Should 2 Year Olds Be Allowed to Pretend to Play With Guns?

Columnist Christine Wolf learns that an Evanston preschool created a "gun play" area for 2-year-olds, in hopes that they would grow bored and move on to a different sort of play.

Legos as guns. (Photo: Christine Wolf)
Legos as guns. (Photo: Christine Wolf)

If you read only one paragraph in this column, please read the last one and share it with anyone you know who hopes to put a stop to gun violence.

Earlier this month, I received a Facebook message from a concerned Evanston citizen, who told me that the 2-year-old classroom at The Child Care Center of Evanston, 1840 Asbury Ave., has an area devoted to gun play.

“A teacher in this classroom reached out to me as another early childhood educator in Evanston, for my opinion. She is appalled, as are most of the staff at the Child Care Center. The Executive Director Lindsay Percival, however, has sanctioned this area in the classroom. This school has a long history with the African American community, Dajae Coleman was a former student. The # of subsidized families here is 70% of the total enrollment. The board is unaware of this and last I heard, parents had not been notified,” this citizen wrote.I am shocked and saddened that this is happening to a classroom in our community. If my children still attended here, I would be pulling them out immediately.”

I contacted executive director Lindsay Percival to get her opinion on the matter. As we played phone tag, I took to Facebook and posted this question: 

What are your thoughts about having a dedicated gun-play area in a 2-year-old classroom? Click here to read over 40 Facebook replies within a few hours.

Finally, I connected with Lindsay Percival on the phone. She told me that her classroom teacher had noticed some students engaging in gun-play activities. The teacher, having recently attended the an early childhood education conference, decided to address the issue in a manner other than simply declaring, “No guns,” particularly since some children continued “shooting” behavior even when they were told to stop. The teacher tried, instead, to create an age-appropriate situation to discourage the behavior. She put a piece of tape on the floor and told the children any “shooting” was restricted to the tiny, out-of-the way area of the classroom between the tape and the wall. Percival insists the intent was to create an area to discourage violence, not for gun-play. In fact, she added, after just a few minutes, children in the area grew bored and began jumping over tape on the floor used to mark the area. The teacher encouraged them to join the rest of the class and the gun-play stopped. Most importantly, she said, was that this issue is one that deserves a lot of discussion, that it’s behavior that happens in classrooms all over and needs to be addressed.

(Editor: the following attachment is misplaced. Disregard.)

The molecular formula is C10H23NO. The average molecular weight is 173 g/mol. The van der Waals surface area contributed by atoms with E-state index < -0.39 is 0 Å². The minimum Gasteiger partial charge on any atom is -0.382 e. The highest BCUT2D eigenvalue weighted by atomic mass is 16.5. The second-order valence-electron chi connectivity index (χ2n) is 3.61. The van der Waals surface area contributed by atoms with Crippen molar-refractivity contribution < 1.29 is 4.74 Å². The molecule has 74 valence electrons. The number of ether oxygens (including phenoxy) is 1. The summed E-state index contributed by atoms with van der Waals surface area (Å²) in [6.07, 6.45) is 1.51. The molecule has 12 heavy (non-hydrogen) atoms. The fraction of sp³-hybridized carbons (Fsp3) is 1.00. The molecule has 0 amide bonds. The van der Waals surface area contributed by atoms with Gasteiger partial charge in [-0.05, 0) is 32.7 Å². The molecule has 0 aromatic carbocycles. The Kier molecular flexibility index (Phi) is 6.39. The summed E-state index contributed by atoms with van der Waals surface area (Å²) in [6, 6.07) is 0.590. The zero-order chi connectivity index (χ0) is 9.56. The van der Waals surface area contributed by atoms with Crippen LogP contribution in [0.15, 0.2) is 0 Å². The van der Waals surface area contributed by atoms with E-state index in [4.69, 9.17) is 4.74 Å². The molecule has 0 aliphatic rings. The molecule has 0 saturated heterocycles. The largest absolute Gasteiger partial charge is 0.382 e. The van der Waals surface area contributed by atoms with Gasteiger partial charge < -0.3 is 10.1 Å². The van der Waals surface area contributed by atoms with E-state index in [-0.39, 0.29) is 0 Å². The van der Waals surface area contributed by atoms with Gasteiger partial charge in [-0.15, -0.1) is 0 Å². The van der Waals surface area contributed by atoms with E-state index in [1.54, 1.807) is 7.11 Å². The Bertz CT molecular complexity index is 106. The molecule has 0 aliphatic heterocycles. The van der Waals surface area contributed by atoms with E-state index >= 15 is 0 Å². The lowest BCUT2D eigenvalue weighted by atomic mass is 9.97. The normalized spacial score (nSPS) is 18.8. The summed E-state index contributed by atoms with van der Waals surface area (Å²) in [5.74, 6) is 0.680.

What to make of all of this? Here’s my opinion – and I hope you’ll add yours.

When I was a new mother, I forbade toy guns for my first child, a boy. No squirt guns. No Army guys (unless the weapons were twisted off). No TV shows with any violence. If the news was on, you can bet my child was either napping or playing elsewhere. 

But as his curiosity and voice grew, I came to realize that my child is a part of a world that can and always will contain guns. He idolized police officers. Stared from the living room window at the older neighborhood boys having squirt gun fights. Listed neon-colored nerf guns at the top of most wish lists. I didn’t want a gun to be the impossible itch under a confining plaster cast – more important in its inaccessibility than it really was. I wanted him to understand that real guns are dangerous and never to be used by anyone other than people trained to use them. 

There was no denying it: good guys and bad guys existed everywhere in my young son’s world. Power Rangers fought bad guys with laser blasters. During the annual stroll through Evanston’s Custer St. Fair, we’d linger as he watched the “lucky” kids who took home the wooden rubber-band “shooters”. I realized that saying “no” to guns made him want them even more.